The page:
Pleaase consider that our Federal entities are not necessarily manned by the brightest bulbs in the box. Many are merely Government employess doing a job, period. Not genius, not sharp, minor bureaucrats. As proof, look at what Gary McKinnon did via a dial up PC several years ago hacking NASA and other military computer systems. Had their knickers in a wad for years over his access to their inner sanctum secrets! And, fellow UK citizen Lauri Love had similar results some time later. Easy to understand Ed Snowdens actions. Easy to see how he got away with it.

  3. Citizen says:

    Jon, I agree with you that Snowden cannot possibility be simply what he presents himself to be — his image of a slight, bespectacled IT genius is straight out of Central Casting. But I don’t agree with where your suspicions lead you — i.e., to a battle between the CIA and NSA. Sure, that might explain why Snowden has thus far managed to “elude” capture (not to mention steal all those secrets with a thumb drive), but where’s the retaliation? Surely the NSA has loads of secrets about the CIA (we might have even gotten some definitive answers about lots of so called conspiracies)…but nada. Seems more likely to me that this is a joint CIA-NSA Psy-Op on us….feed us a fake “hero,” see how much private citizen spying we’ll take without open revolt, and feed us a lot of useful disinformation, with some morsels of truth thrown in. When Snowden comes back to the U.S. for his “fair trial,” we’ll really see the Bread & Circus show they have planned for us.

    • AnotherLover says:

      That’s exactly what my gut told me. The second I heard this Snowden story I gagged so hard I almost passed out from suffocation. The human mind’s been sold this fairytale for so long, it’s as if the controllers are just communicating with us on the only level we can understand. One man taking action, with the goods. Make me sick. And so far it’s just been more Wikileaks bullshiddy. “The NSA’s spying on the internet!” And?? Are you kidding me?

      Now for some speculation. It’s a pure psyops, and it’s designed to deal with the growing concern of privacy. The concerns are dealt with by sending two messages:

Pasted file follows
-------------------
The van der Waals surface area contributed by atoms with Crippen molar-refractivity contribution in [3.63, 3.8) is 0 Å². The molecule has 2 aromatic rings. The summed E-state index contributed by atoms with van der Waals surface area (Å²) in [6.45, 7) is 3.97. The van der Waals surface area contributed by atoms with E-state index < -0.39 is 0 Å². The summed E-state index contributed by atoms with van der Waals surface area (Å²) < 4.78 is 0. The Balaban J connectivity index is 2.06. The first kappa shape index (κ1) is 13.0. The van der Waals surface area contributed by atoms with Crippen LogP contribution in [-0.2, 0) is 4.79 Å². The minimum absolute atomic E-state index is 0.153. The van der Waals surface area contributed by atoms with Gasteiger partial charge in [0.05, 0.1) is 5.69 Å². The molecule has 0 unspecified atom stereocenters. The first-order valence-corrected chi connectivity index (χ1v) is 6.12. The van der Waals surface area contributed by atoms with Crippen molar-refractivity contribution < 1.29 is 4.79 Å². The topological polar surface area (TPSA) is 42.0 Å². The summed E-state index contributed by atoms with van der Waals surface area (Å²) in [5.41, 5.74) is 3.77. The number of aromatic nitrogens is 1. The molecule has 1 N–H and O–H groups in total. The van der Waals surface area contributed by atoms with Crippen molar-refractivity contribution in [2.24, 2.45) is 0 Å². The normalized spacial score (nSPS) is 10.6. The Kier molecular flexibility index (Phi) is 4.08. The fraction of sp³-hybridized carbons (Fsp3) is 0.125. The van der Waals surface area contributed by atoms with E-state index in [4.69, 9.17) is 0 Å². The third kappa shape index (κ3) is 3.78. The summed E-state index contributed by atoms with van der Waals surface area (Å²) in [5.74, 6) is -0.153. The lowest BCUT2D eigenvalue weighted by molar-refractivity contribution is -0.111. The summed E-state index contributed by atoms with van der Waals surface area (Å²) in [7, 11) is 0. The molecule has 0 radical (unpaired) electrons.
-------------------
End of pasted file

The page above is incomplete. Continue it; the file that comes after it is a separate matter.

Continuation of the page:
1)We totally dominate you.
      2)We are totally compromised.

      I can’t imagine a more cognitively dissonant scenario.

      The information has been learned by the populace and the mind-shift is complete. Operation successful.
      ————————–
      Thanks, Jon!! Nice writing, as always. Appreciate the timeline. Cheers

    • Chili Boots says:

      No discipline, or negative ramifications, either, for the myriad, ‘mistake’-making alleged oafs
      that were involved in 9/11. Snowden, and probably Assange also, are not what they seem.

  4. Bob Pegram says:

    Jon –

    All of these are good questions, but you are apparently assuming something that isn’t true from what I have read. You are assuming that everybody in the CIA is in agreement on how much government is good, how much spying on Americans and others around the world is appropriate, etc. From what I have read, there are vying factions in the CIA – some more socialistic, one world government types, and some for personal freedom, the U.S. Constitution, and smaller government.

    Could it be possible that those for smaller government were fed up with the way things were going and guided and protected Snowden long enough for him to succeed in the task he accomplished? This meshes with your speculation about the CIA not liking the NSA, that they are rivals.